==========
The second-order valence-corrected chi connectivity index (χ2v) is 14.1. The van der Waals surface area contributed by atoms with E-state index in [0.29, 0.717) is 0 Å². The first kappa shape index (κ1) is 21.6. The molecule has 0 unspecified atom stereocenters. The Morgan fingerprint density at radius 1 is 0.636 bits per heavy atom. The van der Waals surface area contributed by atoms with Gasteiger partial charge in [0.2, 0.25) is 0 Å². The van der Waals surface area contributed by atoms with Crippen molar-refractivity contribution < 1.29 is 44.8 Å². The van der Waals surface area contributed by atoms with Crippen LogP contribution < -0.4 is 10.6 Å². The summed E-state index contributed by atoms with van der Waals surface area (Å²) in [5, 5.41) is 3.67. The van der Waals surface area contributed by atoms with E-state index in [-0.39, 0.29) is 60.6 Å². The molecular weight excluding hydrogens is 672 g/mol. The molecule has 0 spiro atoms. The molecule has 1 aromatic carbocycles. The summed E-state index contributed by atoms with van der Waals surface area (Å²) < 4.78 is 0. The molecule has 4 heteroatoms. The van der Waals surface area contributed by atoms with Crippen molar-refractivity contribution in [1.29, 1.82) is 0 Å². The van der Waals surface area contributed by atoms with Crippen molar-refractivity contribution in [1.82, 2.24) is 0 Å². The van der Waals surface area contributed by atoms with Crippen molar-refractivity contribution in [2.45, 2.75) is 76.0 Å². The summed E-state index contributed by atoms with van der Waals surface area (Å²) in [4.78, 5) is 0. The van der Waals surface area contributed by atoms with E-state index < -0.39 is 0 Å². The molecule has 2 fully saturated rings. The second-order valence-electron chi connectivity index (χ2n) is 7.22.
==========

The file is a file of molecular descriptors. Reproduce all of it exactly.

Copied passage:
The second-order valence-corrected chi connectivity index (χ2v) is 14.1. The van der Waals surface area contributed by atoms with E-state index in [0.29, 0.717) is 0 Å². The first kappa shape index (κ1) is 21.6. The molecule has 0 unspecified atom stereocenters. The Morgan fingerprint density at radius 1 is 0.636 bits per heavy atom. The van der Waals surface area contributed by atoms with Gasteiger partial charge in [0.2, 0.25) is 0 Å². The van der Waals surface area contributed by atoms with Crippen molar-refractivity contribution < 1.29 is 44.8 Å². The van der Waals surface area contributed by atoms with Crippen LogP contribution < -0.4 is 10.6 Å². The summed E-state index contributed by atoms with van der Waals surface area (Å²) in [5, 5.41) is 3.67. The van der Waals surface area contributed by atoms with E-state index in [-0.39, 0.29) is 60.6 Å². The molecular weight excluding hydrogens is 672 g/mol. The molecule has 0 spiro atoms. The molecule has 1 aromatic carbocycles. The summed E-state index contributed by atoms with van der Waals surface area (Å²) < 4.78 is 0. The molecule has 4 heteroatoms. The van der Waals surface area contributed by atoms with Crippen molar-refractivity contribution in [1.29, 1.82) is 0 Å². The van der Waals surface area contributed by atoms with Crippen molar-refractivity contribution in [1.82, 2.24) is 0 Å². The van der Waals surface area contributed by atoms with Crippen molar-refractivity contribution in [2.45, 2.75) is 76.0 Å². The summed E-state index contributed by atoms with van der Waals surface area (Å²) in [4.78, 5) is 0. The van der Waals surface area contributed by atoms with E-state index < -0.39 is 0 Å². The molecule has 2 fully saturated rings. The second-order valence-electron chi connectivity index (χ2n) is 7.22.